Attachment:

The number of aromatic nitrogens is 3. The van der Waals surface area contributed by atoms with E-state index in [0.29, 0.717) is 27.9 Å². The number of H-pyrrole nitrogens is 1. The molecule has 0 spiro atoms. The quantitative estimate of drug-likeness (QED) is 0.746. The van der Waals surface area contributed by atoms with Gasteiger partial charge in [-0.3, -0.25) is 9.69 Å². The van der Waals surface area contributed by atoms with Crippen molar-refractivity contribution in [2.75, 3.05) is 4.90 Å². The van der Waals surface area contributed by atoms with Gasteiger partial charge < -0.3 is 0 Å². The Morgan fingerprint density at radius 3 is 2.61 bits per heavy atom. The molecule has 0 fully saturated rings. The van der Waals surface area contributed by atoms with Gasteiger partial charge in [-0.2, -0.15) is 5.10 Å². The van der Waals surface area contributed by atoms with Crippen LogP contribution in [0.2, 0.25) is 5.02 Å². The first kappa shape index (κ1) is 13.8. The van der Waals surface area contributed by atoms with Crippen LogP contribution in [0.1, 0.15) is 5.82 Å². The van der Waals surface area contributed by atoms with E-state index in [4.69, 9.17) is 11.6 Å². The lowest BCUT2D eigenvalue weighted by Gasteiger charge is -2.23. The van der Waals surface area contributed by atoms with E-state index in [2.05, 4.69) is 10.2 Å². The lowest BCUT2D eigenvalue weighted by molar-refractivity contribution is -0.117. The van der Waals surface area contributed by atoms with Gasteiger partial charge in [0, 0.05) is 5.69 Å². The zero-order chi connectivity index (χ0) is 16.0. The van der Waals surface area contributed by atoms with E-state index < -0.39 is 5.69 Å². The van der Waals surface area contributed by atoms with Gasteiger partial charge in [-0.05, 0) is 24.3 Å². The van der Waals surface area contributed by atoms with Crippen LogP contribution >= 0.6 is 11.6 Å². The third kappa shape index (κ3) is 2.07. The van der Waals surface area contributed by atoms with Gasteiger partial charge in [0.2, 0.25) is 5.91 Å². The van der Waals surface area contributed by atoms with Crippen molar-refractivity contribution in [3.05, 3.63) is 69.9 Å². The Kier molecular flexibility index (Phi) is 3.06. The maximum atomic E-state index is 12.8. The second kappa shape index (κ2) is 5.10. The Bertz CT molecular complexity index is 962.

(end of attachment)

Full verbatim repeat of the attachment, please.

The number of aromatic nitrogens is 3. The van der Waals surface area contributed by atoms with E-state index in [0.29, 0.717) is 27.9 Å². The number of H-pyrrole nitrogens is 1. The molecule has 0 spiro atoms. The quantitative estimate of drug-likeness (QED) is 0.746. The van der Waals surface area contributed by atoms with Gasteiger partial charge in [-0.3, -0.25) is 9.69 Å². The van der Waals surface area contributed by atoms with Crippen molar-refractivity contribution in [2.75, 3.05) is 4.90 Å². The van der Waals surface area contributed by atoms with Gasteiger partial charge < -0.3 is 0 Å². The Morgan fingerprint density at radius 3 is 2.61 bits per heavy atom. The molecule has 0 fully saturated rings. The van der Waals surface area contributed by atoms with Gasteiger partial charge in [-0.2, -0.15) is 5.10 Å². The van der Waals surface area contributed by atoms with Crippen LogP contribution in [0.2, 0.25) is 5.02 Å². The first kappa shape index (κ1) is 13.8. The van der Waals surface area contributed by atoms with Crippen LogP contribution in [0.1, 0.15) is 5.82 Å². The van der Waals surface area contributed by atoms with E-state index in [4.69, 9.17) is 11.6 Å². The lowest BCUT2D eigenvalue weighted by Gasteiger charge is -2.23. The van der Waals surface area contributed by atoms with E-state index in [2.05, 4.69) is 10.2 Å². The lowest BCUT2D eigenvalue weighted by molar-refractivity contribution is -0.117. The van der Waals surface area contributed by atoms with Gasteiger partial charge in [0, 0.05) is 5.69 Å². The zero-order chi connectivity index (χ0) is 16.0. The van der Waals surface area contributed by atoms with E-state index < -0.39 is 5.69 Å². The van der Waals surface area contributed by atoms with Gasteiger partial charge in [-0.05, 0) is 24.3 Å². The van der Waals surface area contributed by atoms with Crippen LogP contribution >= 0.6 is 11.6 Å². The third kappa shape index (κ3) is 2.07. The van der Waals surface area contributed by atoms with Gasteiger partial charge in [0.2, 0.25) is 5.91 Å². The van der Waals surface area contributed by atoms with Crippen molar-refractivity contribution in [3.05, 3.63) is 69.9 Å². The Kier molecular flexibility index (Phi) is 3.06. The maximum atomic E-state index is 12.8. The second kappa shape index (κ2) is 5.10. The Bertz CT molecular complexity index is 962.